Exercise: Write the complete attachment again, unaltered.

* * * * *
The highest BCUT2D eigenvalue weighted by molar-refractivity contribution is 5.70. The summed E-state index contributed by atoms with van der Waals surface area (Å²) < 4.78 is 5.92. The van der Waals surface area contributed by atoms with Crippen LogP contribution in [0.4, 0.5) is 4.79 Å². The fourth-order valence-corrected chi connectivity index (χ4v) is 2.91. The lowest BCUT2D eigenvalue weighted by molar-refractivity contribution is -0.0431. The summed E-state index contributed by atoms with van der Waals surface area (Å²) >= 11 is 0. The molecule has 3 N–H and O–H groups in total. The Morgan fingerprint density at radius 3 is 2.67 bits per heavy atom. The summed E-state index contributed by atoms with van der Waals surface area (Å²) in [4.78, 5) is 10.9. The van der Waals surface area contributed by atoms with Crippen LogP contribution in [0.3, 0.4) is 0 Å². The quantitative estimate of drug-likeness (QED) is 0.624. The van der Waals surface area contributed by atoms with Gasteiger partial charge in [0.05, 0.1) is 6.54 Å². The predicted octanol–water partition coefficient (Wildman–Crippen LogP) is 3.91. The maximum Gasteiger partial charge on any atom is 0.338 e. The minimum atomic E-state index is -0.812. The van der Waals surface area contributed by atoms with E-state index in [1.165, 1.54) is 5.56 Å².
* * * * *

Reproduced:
The highest BCUT2D eigenvalue weighted by molar-refractivity contribution is 5.70. The summed E-state index contributed by atoms with van der Waals surface area (Å²) < 4.78 is 5.92. The van der Waals surface area contributed by atoms with Crippen LogP contribution in [0.4, 0.5) is 4.79 Å². The fourth-order valence-corrected chi connectivity index (χ4v) is 2.91. The lowest BCUT2D eigenvalue weighted by molar-refractivity contribution is -0.0431. The summed E-state index contributed by atoms with van der Waals surface area (Å²) >= 11 is 0. The molecule has 3 N–H and O–H groups in total. The Morgan fingerprint density at radius 3 is 2.67 bits per heavy atom. The summed E-state index contributed by atoms with van der Waals surface area (Å²) in [4.78, 5) is 10.9. The van der Waals surface area contributed by atoms with Crippen LogP contribution in [0.3, 0.4) is 0 Å². The quantitative estimate of drug-likeness (QED) is 0.624. The van der Waals surface area contributed by atoms with Gasteiger partial charge in [0.05, 0.1) is 6.54 Å². The predicted octanol–water partition coefficient (Wildman–Crippen LogP) is 3.91. The maximum Gasteiger partial charge on any atom is 0.338 e. The minimum atomic E-state index is -0.812. The van der Waals surface area contributed by atoms with E-state index in [1.165, 1.54) is 5.56 Å².